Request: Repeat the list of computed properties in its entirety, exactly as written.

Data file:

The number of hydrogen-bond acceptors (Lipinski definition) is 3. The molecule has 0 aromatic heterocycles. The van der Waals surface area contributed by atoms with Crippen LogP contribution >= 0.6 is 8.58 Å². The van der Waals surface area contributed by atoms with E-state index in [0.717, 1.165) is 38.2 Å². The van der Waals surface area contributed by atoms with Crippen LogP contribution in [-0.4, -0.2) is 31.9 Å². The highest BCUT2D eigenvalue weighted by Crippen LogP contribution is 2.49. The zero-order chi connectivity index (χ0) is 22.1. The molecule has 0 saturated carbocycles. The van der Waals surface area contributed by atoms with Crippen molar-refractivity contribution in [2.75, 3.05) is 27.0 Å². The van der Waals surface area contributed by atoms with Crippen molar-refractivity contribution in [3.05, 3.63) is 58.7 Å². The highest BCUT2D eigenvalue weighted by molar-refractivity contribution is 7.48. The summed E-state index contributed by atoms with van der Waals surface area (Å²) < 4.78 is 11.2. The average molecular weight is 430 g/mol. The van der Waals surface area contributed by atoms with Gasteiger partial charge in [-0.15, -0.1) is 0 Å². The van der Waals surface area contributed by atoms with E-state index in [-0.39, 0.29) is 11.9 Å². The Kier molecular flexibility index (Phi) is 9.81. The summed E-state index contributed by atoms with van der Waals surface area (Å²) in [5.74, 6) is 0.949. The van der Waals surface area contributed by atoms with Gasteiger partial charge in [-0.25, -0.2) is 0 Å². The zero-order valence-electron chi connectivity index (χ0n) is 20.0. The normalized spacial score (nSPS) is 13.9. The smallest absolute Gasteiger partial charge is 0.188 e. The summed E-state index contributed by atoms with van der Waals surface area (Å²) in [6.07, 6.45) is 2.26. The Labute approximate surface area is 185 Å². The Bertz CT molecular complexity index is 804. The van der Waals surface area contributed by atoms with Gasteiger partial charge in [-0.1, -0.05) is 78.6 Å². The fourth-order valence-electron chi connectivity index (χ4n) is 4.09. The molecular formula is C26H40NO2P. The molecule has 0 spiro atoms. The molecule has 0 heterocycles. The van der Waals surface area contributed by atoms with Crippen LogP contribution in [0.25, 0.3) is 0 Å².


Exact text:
The number of hydrogen-bond acceptors (Lipinski definition) is 3. The molecule has 0 aromatic heterocycles. The van der Waals surface area contributed by atoms with Crippen LogP contribution >= 0.6 is 8.58 Å². The van der Waals surface area contributed by atoms with E-state index in [0.717, 1.165) is 38.2 Å². The van der Waals surface area contributed by atoms with Crippen LogP contribution in [-0.4, -0.2) is 31.9 Å². The highest BCUT2D eigenvalue weighted by Crippen LogP contribution is 2.49. The zero-order chi connectivity index (χ0) is 22.1. The molecule has 0 saturated carbocycles. The van der Waals surface area contributed by atoms with Crippen molar-refractivity contribution in [2.75, 3.05) is 27.0 Å². The van der Waals surface area contributed by atoms with Crippen molar-refractivity contribution in [3.05, 3.63) is 58.7 Å². The highest BCUT2D eigenvalue weighted by molar-refractivity contribution is 7.48. The summed E-state index contributed by atoms with van der Waals surface area (Å²) < 4.78 is 11.2. The average molecular weight is 430 g/mol. The van der Waals surface area contributed by atoms with Gasteiger partial charge in [-0.15, -0.1) is 0 Å². The van der Waals surface area contributed by atoms with E-state index in [-0.39, 0.29) is 11.9 Å². The Kier molecular flexibility index (Phi) is 9.81. The summed E-state index contributed by atoms with van der Waals surface area (Å²) in [5.74, 6) is 0.949. The van der Waals surface area contributed by atoms with Gasteiger partial charge in [-0.25, -0.2) is 0 Å². The zero-order valence-electron chi connectivity index (χ0n) is 20.0. The normalized spacial score (nSPS) is 13.9. The smallest absolute Gasteiger partial charge is 0.188 e. The summed E-state index contributed by atoms with van der Waals surface area (Å²) in [6.07, 6.45) is 2.26. The Labute approximate surface area is 185 Å². The Bertz CT molecular complexity index is 804. The van der Waals surface area contributed by atoms with Gasteiger partial charge in [-0.1, -0.05) is 78.6 Å². The fourth-order valence-electron chi connectivity index (χ4n) is 4.09. The molecular formula is C26H40NO2P. The molecule has 0 spiro atoms. The molecule has 0 heterocycles. The van der Waals surface area contributed by atoms with Crippen LogP contribution in [0.25, 0.3) is 0 Å².